When Courtney Barnett turns on her Zoom camera, she’s squinting from the sun. The singer-songwriter, whose new album Things Take Time, Take Time arrives this Friday (November 12th) via Mom+Pop, is calling from outside the house she’s staying at in Joshua Tree, where she’s been rehearsing for her upcoming tour and, deservedly, taking some time to relax. “I’ve just woke up,” she tells Consequence with a laugh.
Barnett began writing her follow-up to 2018’s Tell Me How You Really Feel in late 2019 and early 2020, before the you-know-what put most people’s plans on an indefinite pause. Strict COVID safety protocols in her native Australia meant that Barnett had an abundance of free time on her hands: “I was living by myself in Melbourne, and we were in lockdown, and I was writing every day working on these songs.”
Though the circumstances surrounding the record might suggest otherwise, Things Take Time, Take Time is, as Barnett herself puts it, an ultimately happy record. “For me, it’s such a joyous album,” she explains. “A lot of it is is about finding joy amongst the mess.”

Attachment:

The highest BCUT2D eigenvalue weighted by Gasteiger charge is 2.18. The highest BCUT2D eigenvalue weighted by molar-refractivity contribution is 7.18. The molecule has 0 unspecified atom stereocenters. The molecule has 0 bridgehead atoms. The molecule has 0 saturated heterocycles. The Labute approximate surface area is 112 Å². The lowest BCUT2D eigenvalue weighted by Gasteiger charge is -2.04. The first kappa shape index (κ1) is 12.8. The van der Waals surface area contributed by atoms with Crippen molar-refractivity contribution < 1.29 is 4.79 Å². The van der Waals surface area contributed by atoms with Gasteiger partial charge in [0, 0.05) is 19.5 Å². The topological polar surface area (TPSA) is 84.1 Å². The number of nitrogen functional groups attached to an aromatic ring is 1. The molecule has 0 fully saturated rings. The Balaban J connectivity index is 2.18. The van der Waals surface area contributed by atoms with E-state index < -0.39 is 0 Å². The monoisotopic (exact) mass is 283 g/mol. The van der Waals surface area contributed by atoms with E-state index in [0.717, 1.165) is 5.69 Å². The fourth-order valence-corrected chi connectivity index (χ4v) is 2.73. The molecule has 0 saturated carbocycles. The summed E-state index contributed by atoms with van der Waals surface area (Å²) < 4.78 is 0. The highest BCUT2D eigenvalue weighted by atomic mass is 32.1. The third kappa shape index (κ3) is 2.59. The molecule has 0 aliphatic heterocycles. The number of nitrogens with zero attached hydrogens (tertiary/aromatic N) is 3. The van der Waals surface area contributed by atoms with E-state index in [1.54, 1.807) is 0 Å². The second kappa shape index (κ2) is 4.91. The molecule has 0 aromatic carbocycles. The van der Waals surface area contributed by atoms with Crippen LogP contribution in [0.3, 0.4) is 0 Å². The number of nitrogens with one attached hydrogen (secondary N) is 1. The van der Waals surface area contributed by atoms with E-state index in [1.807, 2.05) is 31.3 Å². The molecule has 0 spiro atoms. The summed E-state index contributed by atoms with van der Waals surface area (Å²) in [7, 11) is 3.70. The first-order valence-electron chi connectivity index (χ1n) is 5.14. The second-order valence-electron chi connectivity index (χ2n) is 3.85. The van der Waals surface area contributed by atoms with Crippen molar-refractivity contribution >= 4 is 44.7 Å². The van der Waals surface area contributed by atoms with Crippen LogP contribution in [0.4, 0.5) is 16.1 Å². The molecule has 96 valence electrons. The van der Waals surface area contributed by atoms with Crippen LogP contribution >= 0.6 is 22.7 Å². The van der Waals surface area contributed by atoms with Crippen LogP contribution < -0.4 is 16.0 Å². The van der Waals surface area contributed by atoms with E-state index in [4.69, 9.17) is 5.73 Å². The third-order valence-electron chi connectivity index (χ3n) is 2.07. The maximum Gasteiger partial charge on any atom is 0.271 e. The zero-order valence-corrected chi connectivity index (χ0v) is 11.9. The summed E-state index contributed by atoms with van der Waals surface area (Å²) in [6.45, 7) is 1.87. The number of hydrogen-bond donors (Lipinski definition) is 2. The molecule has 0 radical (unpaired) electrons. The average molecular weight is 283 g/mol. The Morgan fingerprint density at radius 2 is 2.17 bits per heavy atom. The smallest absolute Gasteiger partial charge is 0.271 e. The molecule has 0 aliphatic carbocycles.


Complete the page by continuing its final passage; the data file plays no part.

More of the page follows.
“The mess,” as the record’s ten songs outline, can be as broad as life itself or as particular as a futile romance. “I hear all your fears and they are understandable, my friend /Why don’t you let go of those ideas? They’re never gonna serve you in the end,” Barnett croons on the jaunty “Turning Green.” On “If I Don’t Hear From You Tonight,” she weighs the risks of confessing her feelings to a crush: “There’s a ninety-nine percent chance that it’s requited.”
But no matter the topics she sings about on Things Take Time, Take Time, Barnett’s knack for homey, endearing, and — for lack of a better word — relatable lyrics is more evident than ever. “I mostly write about stuff that happens around me or stuff I see or feel,” she says. “Sometimes songs have dream elements, as well.” When asked about what moments in her songs were directly inspired by dreams, however, she has trouble remembering, which perhaps just serves as indication of her no-frills approach to writing.
Since her beloved 2015 debut, Sometimes I Sit and Think, and Sometimes I Just Sit, Barnett has been heralded as a master of plainspoken, humorous lyrics that often illustrate life’s mundanities without ever feeling boring or trite. Things Take Time, Take Time is no exception; the album’s opening lines recall watching the neighborhood garbage truck make its early-morning route.